Imperviousness and Land Use Policy: Toward an effective approach to watershed planning
Urban impacts to water quality and quantity have been a major focus of resource and ecosystem protection efforts since the early 1960s, focusing in the last decade on the impact of impervious thresholds. These are now commonly used as benchmarks of water quality planning and protection in local, watershed, and regional planning efforts. However, the relationship between urbanization and hydrologic impacts is much more complex than this cause-and-effect model would indicate, containing some weaknesses for effective growth management planning. This paper reviews the current literature to synthesize the development-related variables of hydrologic impairment, placing them in a context that is useful in growth management and development mitigation. Through this critical review of the literature, the paper focuses on an outstanding question in land planning: which best management practices, individually or in concert, are the most effective in dealing with the water quality impacts of urban growth and development? Research indicates two largely overlooked areas of potential improvement in water protection efforts: the location of impervious surfaces in the watershed, and the maintenance of adequate areas of forest stands and native vegetation.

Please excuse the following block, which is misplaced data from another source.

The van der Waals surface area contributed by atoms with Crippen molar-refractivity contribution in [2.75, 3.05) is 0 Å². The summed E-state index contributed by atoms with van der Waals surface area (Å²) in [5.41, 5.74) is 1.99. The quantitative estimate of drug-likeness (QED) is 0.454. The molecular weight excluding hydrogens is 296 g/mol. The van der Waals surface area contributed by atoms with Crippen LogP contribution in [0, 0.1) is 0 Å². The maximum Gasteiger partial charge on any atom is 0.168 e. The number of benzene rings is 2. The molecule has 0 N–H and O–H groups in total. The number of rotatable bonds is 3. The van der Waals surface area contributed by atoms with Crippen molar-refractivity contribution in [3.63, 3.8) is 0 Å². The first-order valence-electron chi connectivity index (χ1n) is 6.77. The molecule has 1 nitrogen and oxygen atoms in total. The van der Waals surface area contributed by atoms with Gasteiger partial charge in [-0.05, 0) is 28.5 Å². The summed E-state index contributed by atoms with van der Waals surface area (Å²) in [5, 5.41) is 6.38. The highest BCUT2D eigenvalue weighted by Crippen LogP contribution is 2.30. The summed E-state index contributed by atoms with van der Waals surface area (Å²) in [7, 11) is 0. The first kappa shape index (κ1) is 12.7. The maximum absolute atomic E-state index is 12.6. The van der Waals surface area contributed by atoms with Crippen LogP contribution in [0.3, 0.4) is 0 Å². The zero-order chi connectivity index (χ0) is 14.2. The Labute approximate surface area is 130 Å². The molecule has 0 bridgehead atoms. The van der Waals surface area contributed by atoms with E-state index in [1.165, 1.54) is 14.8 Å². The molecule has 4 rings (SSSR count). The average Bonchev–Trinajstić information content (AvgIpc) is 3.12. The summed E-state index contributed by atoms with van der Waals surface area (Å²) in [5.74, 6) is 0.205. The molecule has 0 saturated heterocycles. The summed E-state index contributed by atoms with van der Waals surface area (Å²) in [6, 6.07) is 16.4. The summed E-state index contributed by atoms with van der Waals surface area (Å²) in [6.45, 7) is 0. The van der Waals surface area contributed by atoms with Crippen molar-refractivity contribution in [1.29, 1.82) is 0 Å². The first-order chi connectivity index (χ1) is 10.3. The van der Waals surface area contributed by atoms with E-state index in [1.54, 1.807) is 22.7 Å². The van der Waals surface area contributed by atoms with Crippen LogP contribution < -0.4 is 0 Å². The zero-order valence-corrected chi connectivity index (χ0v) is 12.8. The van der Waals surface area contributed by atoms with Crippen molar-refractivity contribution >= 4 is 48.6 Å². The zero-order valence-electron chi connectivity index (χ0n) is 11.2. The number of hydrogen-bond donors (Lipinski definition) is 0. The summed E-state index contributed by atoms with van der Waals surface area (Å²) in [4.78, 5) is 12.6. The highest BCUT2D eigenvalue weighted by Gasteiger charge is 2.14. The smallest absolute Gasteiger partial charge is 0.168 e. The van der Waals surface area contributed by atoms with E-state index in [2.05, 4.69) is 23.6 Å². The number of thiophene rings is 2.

Elizabeth Brabec. "Imperviousness and Land Use Policy: Toward an effective approach to watershed planning" Journal of Hydrologic Engineering 14.4 (2009): 425-433.